FEATURE: Why The Seven Warlords Are Perfect Examples Of One Piece's World-Building

They both add details to the Grand Line and strengthen its themes

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So, in my opinion, successful worldbuilding requires two crucial things:

 

1) Enough details that the world feels fleshed out.

 

2) That the details are introduced and arranged in a way that feels natural.

 

If you lack one, the other suffers. Too little of the first, and the world will seem dull and lifeless. If you stumble at the second,  the reader might as well look at a series' encyclopedia instead. Luckily, One Piece has both of these aspects in spades, with each new island the Straw Hats discover or character they meet or detail they learn usually feeling like a proper extension of what has come earlier. Even when they launch into the sky to rescue an island in the clouds or find themselves attacked by a horde of zombies or wander through a town made entirely of dessert foods, it never seems out of place or like it's stretching the series' internal logic — such is the strength of the series' world-building. 

 

However, if one thing represents the consistent power of the series' world-building as a whole, I think it's the Warlords of the Sea. Based on the real-life privateers who would use their approval by a country's navy to plunder certain targets, they're notorious pirates who, in exchange for some of their money and a government favor from time to time, are allowed to roam the world un-targeted by the Marines. It's a pretty cool concept, one that creator Eiichiro Oda introduces through Mihawk, the world's greatest swordsman.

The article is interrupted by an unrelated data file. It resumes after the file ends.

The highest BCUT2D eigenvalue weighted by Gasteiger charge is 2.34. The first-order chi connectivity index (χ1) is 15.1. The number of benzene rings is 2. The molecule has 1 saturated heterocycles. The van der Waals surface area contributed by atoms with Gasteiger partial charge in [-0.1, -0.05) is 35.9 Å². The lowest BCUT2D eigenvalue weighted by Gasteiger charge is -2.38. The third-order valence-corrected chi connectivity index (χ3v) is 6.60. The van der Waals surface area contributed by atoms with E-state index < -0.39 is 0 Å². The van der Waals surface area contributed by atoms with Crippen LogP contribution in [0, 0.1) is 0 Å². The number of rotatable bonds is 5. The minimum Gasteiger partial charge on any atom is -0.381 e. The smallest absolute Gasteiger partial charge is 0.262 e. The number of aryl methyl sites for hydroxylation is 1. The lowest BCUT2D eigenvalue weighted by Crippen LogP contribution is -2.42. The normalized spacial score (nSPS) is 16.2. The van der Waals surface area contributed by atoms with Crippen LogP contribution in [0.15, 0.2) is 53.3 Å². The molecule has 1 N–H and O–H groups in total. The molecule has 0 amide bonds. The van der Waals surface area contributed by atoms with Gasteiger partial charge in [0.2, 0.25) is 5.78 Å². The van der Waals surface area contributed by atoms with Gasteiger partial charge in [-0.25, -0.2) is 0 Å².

Mihawk, One Piece

 

Mihawk is first seen cutting through Don Krieg's already wrecked ship, having terrorized the blustering pirate previously in the Grand Line. He is then more than willing to cut down (but not kill) Zoro after the young man challenges him to a duel. This combination establishes a grey area for One Piece, as so far, Luffy has only taken on guys like Morgan, Buggy, and Kuro — men that lean more toward abject cruelty when they're allowed (though we'll see Buggy change a little as the series goes on). It shows that the morality of pirates is a wide spectrum, so the fact that later, when it's revealed that Luffy doesn't see himself as a true hero, it doesn't come out of nowhere. 

 

It also establishes the Grand Line as not just a place where Luffy will be forced to overcome bigger obstacles on the way to his dream, but a location of pure chaos for most. Mihawk is both a new character and an omen of terrifying things to come. 

 

Soon after, we get our first reference to Jimbei (sadly, we'd have to wait over a decade to see our lovable fish uncle for the first time) and learn there are seven of these warlords. Not only does this number let us know that the Warlords have a fair bit of organization (or at least an attempt at organization by the government) but it also creates anticipation for meeting them and, in some cases, beating them. In many series, the protagonist faces boss battle after boss battle, with new villains seemingly coming out of nowhere after the last one goes down. But by establishing a group and a concrete amount here, Oda begins adding structure to what would normally seem like a revolving door system of bad guys. When Luffy faces Crocodile (and later Moria and Kuma and Doflamingo) he isn't punching an escalating, random assortment of foes. He's taking on a system pre-set by Oda in the beginning.